Saturday, December 21, 2013

The Orthopedic Card

I'm about sick of what I'm starting to call "movement elitism." The idea is that, unless you move perfectly, you shouldn't move. Because… you'll ingrain "pathological movement patterns." I've railed against this before. And here it goes again...

Curious Person (CP)
Clinical Movement Elitist (CME)

CP: Why should a stroke survivor not move when they're alone? 
CME: Because they move wrong.
CP: What will moving wrong do?
CME: Make it so they'll never move right.
CP: So what should the survivor do to practice movement?
CME: Wait until there's a clinician around to tell them how to move.
CP: Won't the survivor run out of money eventually?
CME: It’s worth every penny because bad movement is bad. It will make moving right harder.
CP: Don't we all learn to move by correcting mistakes?
CME: Yes but survivors need guidance.
CP: Couldn't they sit in front of a mirror and model the movement of the "good" side?
CME: Yes, but they'd fail in the execution.
CP: So they need to be perfect right out the box?
CME: Yup.
CP: What if they can't move right?
CME: I move them.
CP: Doesn't that defeat the purpose any "productive struggle"?
CME: Survivors shouldn't struggle too much.
CP: Why should they not struggle?
CME: They'll move even worse.
CP: Survivors need lots and lots of repetitions to recover moment, right?
CME: Yup.
CP: And that has to do with forging new pathways in the brain?
CME: Yup. It takes thousands of repetitions to get the brain to regain control over muscles.
CP: How long do you typically see a patient?
CME: About an hour a day.
CP: How many repetitions do you have survivors do in a typical session?
CME: A many as we can.
CP: Did you know that the number of repetitions done in a typical stroke rehab session has been counted?
CME: I did not. Know.
CP: The average number of repetitions in a typical session for the arm is 18 and for the leg its 38
CME: It will take a while.
CP: How do you reckon the survivor will get to the thousands of repetitions they need?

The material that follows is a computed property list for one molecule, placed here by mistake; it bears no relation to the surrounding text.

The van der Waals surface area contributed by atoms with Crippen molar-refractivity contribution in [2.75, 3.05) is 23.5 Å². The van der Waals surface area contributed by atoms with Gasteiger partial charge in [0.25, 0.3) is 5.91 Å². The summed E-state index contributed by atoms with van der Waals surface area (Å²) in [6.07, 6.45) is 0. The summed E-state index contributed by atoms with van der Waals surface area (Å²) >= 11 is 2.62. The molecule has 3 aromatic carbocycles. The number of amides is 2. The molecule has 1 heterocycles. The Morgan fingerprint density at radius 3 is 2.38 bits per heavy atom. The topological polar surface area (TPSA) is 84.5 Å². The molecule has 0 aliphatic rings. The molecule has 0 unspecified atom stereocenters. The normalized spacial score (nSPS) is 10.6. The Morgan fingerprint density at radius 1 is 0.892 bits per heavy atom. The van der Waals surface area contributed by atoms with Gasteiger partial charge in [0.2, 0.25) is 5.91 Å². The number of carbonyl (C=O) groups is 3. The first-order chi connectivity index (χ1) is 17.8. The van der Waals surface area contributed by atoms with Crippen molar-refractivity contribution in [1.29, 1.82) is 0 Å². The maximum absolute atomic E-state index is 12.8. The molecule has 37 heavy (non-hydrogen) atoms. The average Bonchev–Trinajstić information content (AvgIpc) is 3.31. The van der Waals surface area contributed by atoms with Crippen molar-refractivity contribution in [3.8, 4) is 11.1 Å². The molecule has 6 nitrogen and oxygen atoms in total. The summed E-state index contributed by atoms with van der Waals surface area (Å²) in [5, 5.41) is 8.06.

The movement elitist may seem cornered, but they have an ace…
CME: Even if they could practice on their own, and even if that practice is beneficial, the bad movement will cause orthopedic problems like bad joint movement and pain. It may be good for their brain but it’s gonna be bad for their body.
CP: Couldn’t the improved movement and the better brain control lead to less ortho problems?


Mike said...

I'm tired of many 'specialists' who believe they know a lot just because they got a therapy diploma but short on common sense and hardly read the latest research publications.It explains why the USA and the rest of the world as well is full of disabled neurological disorder patients.As a stroke then hemidystonia patient myself who do my own research and rehab( because of the absence of specialist who understand that both hemiparesis and hemidystonia can be reversed) , I continue to improve only by doing movements I lost by the thousands. Had I stayed longer at the rehab center, I should have ended up disabled until now and taking those seizure meds that were recently shown to affect neuroplastic activity of the brain.

oc1dean said...

And if you are lucky enough to get therapy everyday it will only take 152 years to get to 1 million repetitions for the arm and 72 years for the leg. I think I'll be dead long before that.

Amy said...

Well Dean if I'm careful, I might have another 72 years left in me. Nothing traumatic better happen to me. Ummmm......
Screw my arm, I sure as hell don't have 152 years.
Mike - you can meditate that anger away.

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